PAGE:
Other side effects are rare, but it is possible to develop areas of depigmentation at the site of the original lesions, sun sensitivity and new small blood vessels (telangiectasia). True allergy to the cream is very unusual. Occasionally patients develop systemic symptoms such as mild nausea, loss of appetite and tiredness during treatment.


Do not use fluorouracil cream if you are pregnant or breast feeding.

Other tips for use

  • Avoid sun exposure throughout and immediately after treatment (mandatory). It is preferable to use this therapy during winter months for this reason.

  • Take care if applying the cream to the fold between the nose and cheek, as this area is prone to irritation.

  • Consider treating a single area at a time. For instance, rather than treating both hands simultaneously you may wish to try treating your left hand first, and your right hand after you have finished treatment of the left. If you prefer to sleep on your side you may find it better to treat each side of your face separately. That said, some patient say that it's better to treat the whole face at once and get it over and done with, rather than prolonging the experience.

  • Where possible, try to avoid starting treatment of your face in the weeks immediately before an important social engagement (like your daughter's wedding).

  • Sometimes severe inflammation and ulceration can be helped by applying a prescription anti-inflammatory cream (only use this on the advice of your doctor).

  • Do not use other creams, lotions or cosmetics on the area of skin you are treating with fluorouracil cream.

  • If you forget to apply the cream one day then simply recommence use the following day. Do not double the dose or apply it more frequently to make up for it.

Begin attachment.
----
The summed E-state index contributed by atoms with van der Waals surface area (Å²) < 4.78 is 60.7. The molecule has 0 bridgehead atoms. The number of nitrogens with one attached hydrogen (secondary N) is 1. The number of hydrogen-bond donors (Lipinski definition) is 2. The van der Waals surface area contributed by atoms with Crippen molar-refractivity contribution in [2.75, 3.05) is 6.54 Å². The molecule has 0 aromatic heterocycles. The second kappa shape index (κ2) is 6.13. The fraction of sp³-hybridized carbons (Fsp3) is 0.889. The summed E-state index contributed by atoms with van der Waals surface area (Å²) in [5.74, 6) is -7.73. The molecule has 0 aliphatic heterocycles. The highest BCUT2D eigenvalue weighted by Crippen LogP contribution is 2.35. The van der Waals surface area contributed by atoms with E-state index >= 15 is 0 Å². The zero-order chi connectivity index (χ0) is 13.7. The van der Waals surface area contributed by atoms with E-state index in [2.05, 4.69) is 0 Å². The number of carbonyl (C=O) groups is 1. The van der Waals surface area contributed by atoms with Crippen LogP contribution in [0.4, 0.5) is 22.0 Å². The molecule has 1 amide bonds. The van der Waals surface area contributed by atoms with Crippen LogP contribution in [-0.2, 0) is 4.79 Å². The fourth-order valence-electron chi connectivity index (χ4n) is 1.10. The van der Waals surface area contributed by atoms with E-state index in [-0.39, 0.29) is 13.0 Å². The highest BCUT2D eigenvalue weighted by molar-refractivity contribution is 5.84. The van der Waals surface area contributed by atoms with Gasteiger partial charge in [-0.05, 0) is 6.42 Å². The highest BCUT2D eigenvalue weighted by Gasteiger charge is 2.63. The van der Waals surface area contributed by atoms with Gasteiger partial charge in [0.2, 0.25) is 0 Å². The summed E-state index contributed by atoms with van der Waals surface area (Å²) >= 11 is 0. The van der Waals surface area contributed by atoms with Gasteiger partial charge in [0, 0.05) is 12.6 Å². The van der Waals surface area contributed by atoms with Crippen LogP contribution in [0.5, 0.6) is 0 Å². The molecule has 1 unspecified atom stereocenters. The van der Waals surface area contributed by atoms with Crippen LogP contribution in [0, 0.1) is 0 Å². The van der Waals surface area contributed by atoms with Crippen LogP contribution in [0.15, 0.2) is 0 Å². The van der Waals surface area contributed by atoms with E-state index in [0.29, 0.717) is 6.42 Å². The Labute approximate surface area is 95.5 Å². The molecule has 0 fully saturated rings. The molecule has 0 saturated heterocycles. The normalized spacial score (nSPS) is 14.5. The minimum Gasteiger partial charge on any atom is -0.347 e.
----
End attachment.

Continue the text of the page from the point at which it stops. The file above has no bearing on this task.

• Only use the cream on the direction of a doctor - do not use left over cream to treat other spots on yourself or others, even if you are sure they are exactly the same thing.

  • Do not cover the areas of treatment unless your doctor specifically advises you to do so.

  • Avoid application to the mouth, eyes, vagina and anus as these mucous membranes are prone to inflammation, ulceration and possibly even tissue necrosis (death).

  • Treatment is very effective, but may need to be repeated in the future if new skin lesions (solar keratoses or SCC in situ) develop.

  • If a solar keratosis or SCC in situ does not clear with therapy it will definitely require biopsy and usually require surgical excision; until proven otherwise assume that the reason it has not cleared is because it is a skin cancer.

  • Seek advice from your doctor or pharmacist if you have any queries.

  • If you are searching for information online please note that Efudix® is called Efudex® in the United States.

Skin cancer prevention

For more information and recommendations on skin cancer prevention please click here.

Further resources

Product information

Patient blogs on Efudix experiences

Patient story and photos - Lisa, aged 42 (nose)

Patient story and photos - John during July and August 2009 (face)

Patient story and photos - Kirstie, aged 31 (face)

Patient photo - Glenyce after 3 weeks of treatment (face)


Website Disclaimer

This website is authored by Dr Jillian Tomlinson, a fully qualified plastic, reconstructive and hand surgeon who practices in Melbourne, Australia. This website aims to inform patients and health professionals about hand surgery, illness prevention and the practice philosophy of Dr Jill Tomlinson. This website's content is designed to complement, not replace, the relationship between a patient and his/her own doctor. The information is not intended to replace the advice of a health professional. This website does not host or receive funding from advertising or from the display of commercial content.